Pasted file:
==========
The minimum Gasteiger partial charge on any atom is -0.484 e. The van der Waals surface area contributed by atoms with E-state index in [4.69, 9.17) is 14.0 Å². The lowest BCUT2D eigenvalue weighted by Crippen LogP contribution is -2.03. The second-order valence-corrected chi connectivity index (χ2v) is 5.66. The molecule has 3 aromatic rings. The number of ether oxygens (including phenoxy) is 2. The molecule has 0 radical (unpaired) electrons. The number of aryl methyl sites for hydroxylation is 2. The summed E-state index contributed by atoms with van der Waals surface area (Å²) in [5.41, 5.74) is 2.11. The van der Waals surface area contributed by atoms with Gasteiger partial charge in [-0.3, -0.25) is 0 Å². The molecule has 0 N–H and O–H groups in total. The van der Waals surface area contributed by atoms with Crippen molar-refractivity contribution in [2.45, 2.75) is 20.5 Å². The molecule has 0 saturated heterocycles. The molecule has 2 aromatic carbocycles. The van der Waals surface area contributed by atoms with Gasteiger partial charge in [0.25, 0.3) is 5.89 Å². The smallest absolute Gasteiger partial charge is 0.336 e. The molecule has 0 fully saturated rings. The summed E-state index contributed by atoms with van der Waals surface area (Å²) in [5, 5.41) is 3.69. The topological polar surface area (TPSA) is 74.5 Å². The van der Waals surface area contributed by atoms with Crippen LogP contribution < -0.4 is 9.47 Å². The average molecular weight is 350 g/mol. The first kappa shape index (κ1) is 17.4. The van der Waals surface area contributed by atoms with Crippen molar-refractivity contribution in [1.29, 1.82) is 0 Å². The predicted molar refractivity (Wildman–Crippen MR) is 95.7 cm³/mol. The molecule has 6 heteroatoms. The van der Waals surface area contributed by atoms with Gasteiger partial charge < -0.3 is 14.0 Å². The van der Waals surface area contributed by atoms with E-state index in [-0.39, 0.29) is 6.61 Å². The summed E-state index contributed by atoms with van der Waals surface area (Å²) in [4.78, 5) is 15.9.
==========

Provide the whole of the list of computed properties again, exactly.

The minimum Gasteiger partial charge on any atom is -0.484 e. The van der Waals surface area contributed by atoms with E-state index in [4.69, 9.17) is 14.0 Å². The lowest BCUT2D eigenvalue weighted by Crippen LogP contribution is -2.03. The second-order valence-corrected chi connectivity index (χ2v) is 5.66. The molecule has 3 aromatic rings. The number of ether oxygens (including phenoxy) is 2. The molecule has 0 radical (unpaired) electrons. The number of aryl methyl sites for hydroxylation is 2. The summed E-state index contributed by atoms with van der Waals surface area (Å²) in [5.41, 5.74) is 2.11. The van der Waals surface area contributed by atoms with Gasteiger partial charge in [-0.3, -0.25) is 0 Å². The molecule has 0 N–H and O–H groups in total. The van der Waals surface area contributed by atoms with Crippen molar-refractivity contribution in [2.45, 2.75) is 20.5 Å². The molecule has 0 saturated heterocycles. The molecule has 2 aromatic carbocycles. The van der Waals surface area contributed by atoms with Gasteiger partial charge in [0.25, 0.3) is 5.89 Å². The smallest absolute Gasteiger partial charge is 0.336 e. The molecule has 0 fully saturated rings. The summed E-state index contributed by atoms with van der Waals surface area (Å²) in [5, 5.41) is 3.69. The topological polar surface area (TPSA) is 74.5 Å². The van der Waals surface area contributed by atoms with Crippen LogP contribution < -0.4 is 9.47 Å². The average molecular weight is 350 g/mol. The first kappa shape index (κ1) is 17.4. The van der Waals surface area contributed by atoms with Crippen molar-refractivity contribution in [1.29, 1.82) is 0 Å². The predicted molar refractivity (Wildman–Crippen MR) is 95.7 cm³/mol. The molecule has 6 heteroatoms. The van der Waals surface area contributed by atoms with Gasteiger partial charge < -0.3 is 14.0 Å². The van der Waals surface area contributed by atoms with E-state index in [-0.39, 0.29) is 6.61 Å². The summed E-state index contributed by atoms with van der Waals surface area (Å²) in [4.78, 5) is 15.9.